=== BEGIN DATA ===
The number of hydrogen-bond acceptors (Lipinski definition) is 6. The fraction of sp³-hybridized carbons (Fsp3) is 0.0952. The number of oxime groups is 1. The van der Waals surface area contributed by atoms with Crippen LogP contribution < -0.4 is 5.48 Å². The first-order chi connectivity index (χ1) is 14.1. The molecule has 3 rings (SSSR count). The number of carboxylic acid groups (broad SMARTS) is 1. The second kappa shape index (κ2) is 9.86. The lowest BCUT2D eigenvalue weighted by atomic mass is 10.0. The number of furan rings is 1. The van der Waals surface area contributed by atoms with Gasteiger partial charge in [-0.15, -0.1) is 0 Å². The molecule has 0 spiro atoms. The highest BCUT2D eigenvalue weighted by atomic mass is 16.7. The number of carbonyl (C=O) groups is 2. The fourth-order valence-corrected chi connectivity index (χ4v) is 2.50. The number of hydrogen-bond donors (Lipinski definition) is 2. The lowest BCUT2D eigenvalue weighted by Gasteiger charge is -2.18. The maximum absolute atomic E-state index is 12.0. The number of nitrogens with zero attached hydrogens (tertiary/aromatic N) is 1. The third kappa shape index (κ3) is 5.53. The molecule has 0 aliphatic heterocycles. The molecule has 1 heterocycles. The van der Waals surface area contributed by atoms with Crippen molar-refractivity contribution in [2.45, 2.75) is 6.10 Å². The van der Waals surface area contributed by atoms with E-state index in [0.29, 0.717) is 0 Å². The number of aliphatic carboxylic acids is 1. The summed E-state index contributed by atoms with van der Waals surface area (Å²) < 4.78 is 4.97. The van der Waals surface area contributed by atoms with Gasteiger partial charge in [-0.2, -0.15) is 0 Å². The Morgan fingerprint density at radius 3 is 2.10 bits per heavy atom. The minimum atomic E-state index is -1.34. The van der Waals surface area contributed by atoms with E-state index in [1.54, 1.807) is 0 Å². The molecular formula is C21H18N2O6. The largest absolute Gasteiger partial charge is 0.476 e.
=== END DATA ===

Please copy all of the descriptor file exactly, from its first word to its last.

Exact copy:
The number of hydrogen-bond acceptors (Lipinski definition) is 6. The fraction of sp³-hybridized carbons (Fsp3) is 0.0952. The number of oxime groups is 1. The van der Waals surface area contributed by atoms with Crippen LogP contribution < -0.4 is 5.48 Å². The first-order chi connectivity index (χ1) is 14.1. The molecule has 3 rings (SSSR count). The number of carboxylic acid groups (broad SMARTS) is 1. The second kappa shape index (κ2) is 9.86. The lowest BCUT2D eigenvalue weighted by atomic mass is 10.0. The number of furan rings is 1. The van der Waals surface area contributed by atoms with Gasteiger partial charge in [-0.15, -0.1) is 0 Å². The molecule has 0 spiro atoms. The highest BCUT2D eigenvalue weighted by atomic mass is 16.7. The number of carbonyl (C=O) groups is 2. The fourth-order valence-corrected chi connectivity index (χ4v) is 2.50. The number of hydrogen-bond donors (Lipinski definition) is 2. The lowest BCUT2D eigenvalue weighted by Gasteiger charge is -2.18. The maximum absolute atomic E-state index is 12.0. The number of nitrogens with zero attached hydrogens (tertiary/aromatic N) is 1. The third kappa shape index (κ3) is 5.53. The molecule has 0 aliphatic heterocycles. The molecule has 1 heterocycles. The van der Waals surface area contributed by atoms with Crippen molar-refractivity contribution in [2.45, 2.75) is 6.10 Å². The van der Waals surface area contributed by atoms with E-state index in [0.29, 0.717) is 0 Å². The number of aliphatic carboxylic acids is 1. The summed E-state index contributed by atoms with van der Waals surface area (Å²) < 4.78 is 4.97. The van der Waals surface area contributed by atoms with Gasteiger partial charge in [-0.2, -0.15) is 0 Å². The Morgan fingerprint density at radius 3 is 2.10 bits per heavy atom. The minimum atomic E-state index is -1.34. The van der Waals surface area contributed by atoms with E-state index in [1.54, 1.807) is 0 Å². The molecular formula is C21H18N2O6. The largest absolute Gasteiger partial charge is 0.476 e.